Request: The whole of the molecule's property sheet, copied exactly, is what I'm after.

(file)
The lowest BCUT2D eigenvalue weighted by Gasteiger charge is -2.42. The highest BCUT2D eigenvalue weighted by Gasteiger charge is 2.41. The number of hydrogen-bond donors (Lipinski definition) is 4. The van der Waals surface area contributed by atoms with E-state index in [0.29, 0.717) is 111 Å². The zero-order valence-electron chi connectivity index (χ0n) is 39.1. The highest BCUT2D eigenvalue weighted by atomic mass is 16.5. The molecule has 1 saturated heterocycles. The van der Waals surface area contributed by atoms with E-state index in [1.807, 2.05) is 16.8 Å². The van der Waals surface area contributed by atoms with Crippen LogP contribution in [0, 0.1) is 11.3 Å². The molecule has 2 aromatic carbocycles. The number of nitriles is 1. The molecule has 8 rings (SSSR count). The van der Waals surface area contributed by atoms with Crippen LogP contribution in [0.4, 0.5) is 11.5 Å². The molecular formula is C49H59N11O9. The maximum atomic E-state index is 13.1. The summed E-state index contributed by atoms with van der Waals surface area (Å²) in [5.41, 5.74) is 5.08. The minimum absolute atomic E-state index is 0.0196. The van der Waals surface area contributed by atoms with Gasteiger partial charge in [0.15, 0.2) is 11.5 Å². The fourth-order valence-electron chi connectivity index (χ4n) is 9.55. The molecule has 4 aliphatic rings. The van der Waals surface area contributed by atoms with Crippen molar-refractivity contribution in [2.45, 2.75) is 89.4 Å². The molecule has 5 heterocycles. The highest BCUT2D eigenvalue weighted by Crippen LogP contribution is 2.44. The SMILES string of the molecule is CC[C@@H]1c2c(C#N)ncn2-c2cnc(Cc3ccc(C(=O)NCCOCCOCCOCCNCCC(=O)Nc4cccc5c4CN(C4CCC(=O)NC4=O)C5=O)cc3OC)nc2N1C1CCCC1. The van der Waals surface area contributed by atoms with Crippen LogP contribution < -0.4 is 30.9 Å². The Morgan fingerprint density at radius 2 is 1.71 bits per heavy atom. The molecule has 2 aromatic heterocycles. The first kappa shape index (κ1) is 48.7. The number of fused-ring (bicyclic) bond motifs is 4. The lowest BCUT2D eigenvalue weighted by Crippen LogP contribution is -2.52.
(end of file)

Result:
The lowest BCUT2D eigenvalue weighted by Gasteiger charge is -2.42. The highest BCUT2D eigenvalue weighted by Gasteiger charge is 2.41. The number of hydrogen-bond donors (Lipinski definition) is 4. The van der Waals surface area contributed by atoms with E-state index in [0.29, 0.717) is 111 Å². The zero-order valence-electron chi connectivity index (χ0n) is 39.1. The highest BCUT2D eigenvalue weighted by atomic mass is 16.5. The molecule has 1 saturated heterocycles. The van der Waals surface area contributed by atoms with E-state index in [1.807, 2.05) is 16.8 Å². The van der Waals surface area contributed by atoms with Crippen LogP contribution in [0, 0.1) is 11.3 Å². The molecule has 2 aromatic carbocycles. The number of nitriles is 1. The molecule has 8 rings (SSSR count). The van der Waals surface area contributed by atoms with Crippen LogP contribution in [0.4, 0.5) is 11.5 Å². The molecular formula is C49H59N11O9. The maximum atomic E-state index is 13.1. The summed E-state index contributed by atoms with van der Waals surface area (Å²) in [5.41, 5.74) is 5.08. The minimum absolute atomic E-state index is 0.0196. The van der Waals surface area contributed by atoms with Gasteiger partial charge in [0.15, 0.2) is 11.5 Å². The fourth-order valence-electron chi connectivity index (χ4n) is 9.55. The molecule has 4 aliphatic rings. The van der Waals surface area contributed by atoms with Crippen molar-refractivity contribution in [2.45, 2.75) is 89.4 Å². The molecule has 5 heterocycles. The highest BCUT2D eigenvalue weighted by Crippen LogP contribution is 2.44. The SMILES string of the molecule is CC[C@@H]1c2c(C#N)ncn2-c2cnc(Cc3ccc(C(=O)NCCOCCOCCOCCNCCC(=O)Nc4cccc5c4CN(C4CCC(=O)NC4=O)C5=O)cc3OC)nc2N1C1CCCC1. The van der Waals surface area contributed by atoms with Crippen LogP contribution < -0.4 is 30.9 Å². The Morgan fingerprint density at radius 2 is 1.71 bits per heavy atom. The molecule has 2 aromatic heterocycles. The first kappa shape index (κ1) is 48.7. The number of fused-ring (bicyclic) bond motifs is 4. The lowest BCUT2D eigenvalue weighted by Crippen LogP contribution is -2.52.